Artists, Scientists Collaborate on Sculpture Project at WVU

The model for a sculpture being created in a cross-dicipline project at West Virginia University.

For most college students, summer is the time to go home and relax from a year of hard work. But some students stayed in Morgantown to work on a unique project that brings the sciences and arts together.

Jessica Hoover created the Community Engaging in Science through Art program, also known as CESTA. She’s an assistant professor of chemistry at West Virginia University. Hoover came up with the idea to bring together students from the arts and sciences to create an installation that will live outside WVU’s Evansdale Campus Library, in Morgantown.

Six students from art, chemistry and engineering disciplines worked for a month to create, build and install the art piece.

“We selected students based on what we thought would be kind of the strength needed for this kind of program their ability to really collaborate and communicate well,” Hoover said. “And their ability to bring different disparate skill sets to the group.”

NSF-Funded Project                                            

CESTA is a 4-year research program funded through the National Science Foundation with the intent of students improving the understanding and appreciation between chemists, engineers and artists.

CESTA project participants work on the sculpture at WVU.

Credit Aaliyah Brown / West Virginia Public Broadcasting
West Virginia Public Broadcasting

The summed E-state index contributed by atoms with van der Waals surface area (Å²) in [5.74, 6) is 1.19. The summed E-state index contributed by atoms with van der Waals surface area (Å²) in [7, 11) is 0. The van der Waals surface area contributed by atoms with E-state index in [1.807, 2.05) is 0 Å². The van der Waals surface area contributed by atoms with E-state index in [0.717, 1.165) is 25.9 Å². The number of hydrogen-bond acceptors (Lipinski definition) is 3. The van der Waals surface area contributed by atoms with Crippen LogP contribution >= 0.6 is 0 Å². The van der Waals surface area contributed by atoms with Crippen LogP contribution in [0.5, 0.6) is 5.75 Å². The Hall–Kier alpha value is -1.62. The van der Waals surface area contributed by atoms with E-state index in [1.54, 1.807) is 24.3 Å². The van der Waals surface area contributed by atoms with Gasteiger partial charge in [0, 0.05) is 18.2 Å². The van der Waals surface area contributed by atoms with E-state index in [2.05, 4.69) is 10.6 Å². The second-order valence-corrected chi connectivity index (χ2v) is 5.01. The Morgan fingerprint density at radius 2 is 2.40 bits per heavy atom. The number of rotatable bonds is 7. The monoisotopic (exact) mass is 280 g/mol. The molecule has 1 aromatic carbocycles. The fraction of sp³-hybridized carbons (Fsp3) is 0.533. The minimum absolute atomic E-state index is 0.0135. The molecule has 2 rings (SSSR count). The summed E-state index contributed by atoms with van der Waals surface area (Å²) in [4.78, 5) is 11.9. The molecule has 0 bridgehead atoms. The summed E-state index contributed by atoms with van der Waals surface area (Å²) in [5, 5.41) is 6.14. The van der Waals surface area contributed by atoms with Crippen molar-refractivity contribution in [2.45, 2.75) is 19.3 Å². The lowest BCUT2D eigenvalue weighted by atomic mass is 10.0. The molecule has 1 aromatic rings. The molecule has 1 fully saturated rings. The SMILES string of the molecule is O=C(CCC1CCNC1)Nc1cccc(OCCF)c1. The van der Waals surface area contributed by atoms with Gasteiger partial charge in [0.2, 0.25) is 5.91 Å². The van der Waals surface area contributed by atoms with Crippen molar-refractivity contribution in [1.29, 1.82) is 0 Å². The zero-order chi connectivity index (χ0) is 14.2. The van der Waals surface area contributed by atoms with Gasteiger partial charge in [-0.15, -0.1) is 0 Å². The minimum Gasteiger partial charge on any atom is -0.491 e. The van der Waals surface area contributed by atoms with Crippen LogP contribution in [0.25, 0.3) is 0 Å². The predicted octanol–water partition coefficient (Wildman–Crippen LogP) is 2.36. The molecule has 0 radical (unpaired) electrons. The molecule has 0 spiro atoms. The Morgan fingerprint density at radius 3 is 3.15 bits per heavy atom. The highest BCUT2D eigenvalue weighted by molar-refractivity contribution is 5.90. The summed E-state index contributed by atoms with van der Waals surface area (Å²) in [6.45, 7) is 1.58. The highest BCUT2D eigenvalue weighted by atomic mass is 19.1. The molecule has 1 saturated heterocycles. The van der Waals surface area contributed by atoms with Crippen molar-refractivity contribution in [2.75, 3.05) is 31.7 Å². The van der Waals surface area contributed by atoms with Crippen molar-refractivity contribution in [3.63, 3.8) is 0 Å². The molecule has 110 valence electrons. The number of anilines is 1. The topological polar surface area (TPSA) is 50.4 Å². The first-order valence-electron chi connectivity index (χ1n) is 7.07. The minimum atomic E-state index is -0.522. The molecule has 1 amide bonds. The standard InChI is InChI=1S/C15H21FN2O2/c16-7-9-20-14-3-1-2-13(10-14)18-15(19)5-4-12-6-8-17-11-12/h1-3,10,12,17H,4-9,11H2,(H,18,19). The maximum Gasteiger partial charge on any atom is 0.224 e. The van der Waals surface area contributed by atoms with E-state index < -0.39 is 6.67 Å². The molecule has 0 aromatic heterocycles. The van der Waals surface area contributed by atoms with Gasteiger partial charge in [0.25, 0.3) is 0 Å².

CESTA project participants work on the sculpture at WVU.

Students were intentionally given an idea that was logistically impossible to carry out. The challenge was to find a way to make it work. They decided to build a molecular sculpture that would represent the artistic side of chemistry.

Art student Ernie Williams worked on the project.

“The design is based off two different molecules, being glucose molecule and then a PTC,” he said. PTC stands for phenylthiocarbamide.  “And the idea is that glucose represents the taste of sweetness and PTC is a molecule that tastes really bitter.”

Williams has an undergraduate degree from WVU and is now a graduate student at the University of Virginia, in Charlottesville.

Students were able to apply online. The application was open to all college students, and only the strongest applicants were selected based on their ability to work as a team. 

There’s also an augmented reality aspect to the art installation. Those who have an AR device will be able to see a virtual library of quotes, articles and anything that has to with the theme of bitter-sweet.

Great Start

This is the first year of the CESTA program and Jessica Hoover said she’s really pleased with the way it went.

“This group of students has been fantastic they have done more and better than we expected them to, because we gave them a very nebulous task,” she said.

Hoover said she hopes for the same results of perfection and diligence from the students during the next three years of the program.

“It’s really cool to see how those skill sets align really well with one another and how each component or each background of each of these students has been really integral to the project,” she said.

Each summer, six different students from the same disciplines will continue to create these science-art pieces of their own until the research grant has ended.